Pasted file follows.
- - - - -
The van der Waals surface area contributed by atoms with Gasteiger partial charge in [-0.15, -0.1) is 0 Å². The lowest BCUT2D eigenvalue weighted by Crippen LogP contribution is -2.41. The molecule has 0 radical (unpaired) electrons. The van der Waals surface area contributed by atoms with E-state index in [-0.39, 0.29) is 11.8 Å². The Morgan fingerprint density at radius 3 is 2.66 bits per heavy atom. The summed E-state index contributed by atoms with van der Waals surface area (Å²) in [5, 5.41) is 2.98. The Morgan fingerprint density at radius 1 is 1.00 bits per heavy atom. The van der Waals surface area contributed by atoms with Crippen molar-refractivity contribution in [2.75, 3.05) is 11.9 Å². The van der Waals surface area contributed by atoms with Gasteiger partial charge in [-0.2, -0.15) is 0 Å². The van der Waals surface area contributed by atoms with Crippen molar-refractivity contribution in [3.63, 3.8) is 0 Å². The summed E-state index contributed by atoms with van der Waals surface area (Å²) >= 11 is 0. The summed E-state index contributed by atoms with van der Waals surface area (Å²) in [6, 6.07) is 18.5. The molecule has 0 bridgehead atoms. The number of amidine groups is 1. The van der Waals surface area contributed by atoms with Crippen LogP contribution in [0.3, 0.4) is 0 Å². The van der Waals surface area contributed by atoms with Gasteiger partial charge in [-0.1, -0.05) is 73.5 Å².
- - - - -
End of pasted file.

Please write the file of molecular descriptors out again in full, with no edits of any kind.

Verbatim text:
The van der Waals surface area contributed by atoms with Gasteiger partial charge in [-0.15, -0.1) is 0 Å². The lowest BCUT2D eigenvalue weighted by Crippen LogP contribution is -2.41. The molecule has 0 radical (unpaired) electrons. The van der Waals surface area contributed by atoms with E-state index in [-0.39, 0.29) is 11.8 Å². The Morgan fingerprint density at radius 3 is 2.66 bits per heavy atom. The summed E-state index contributed by atoms with van der Waals surface area (Å²) in [5, 5.41) is 2.98. The Morgan fingerprint density at radius 1 is 1.00 bits per heavy atom. The van der Waals surface area contributed by atoms with Crippen molar-refractivity contribution in [2.75, 3.05) is 11.9 Å². The van der Waals surface area contributed by atoms with Gasteiger partial charge in [-0.2, -0.15) is 0 Å². The van der Waals surface area contributed by atoms with Crippen molar-refractivity contribution in [3.63, 3.8) is 0 Å². The summed E-state index contributed by atoms with van der Waals surface area (Å²) >= 11 is 0. The summed E-state index contributed by atoms with van der Waals surface area (Å²) in [6, 6.07) is 18.5. The molecule has 0 bridgehead atoms. The number of amidine groups is 1. The van der Waals surface area contributed by atoms with Crippen LogP contribution in [0.3, 0.4) is 0 Å². The van der Waals surface area contributed by atoms with Gasteiger partial charge in [-0.1, -0.05) is 73.5 Å².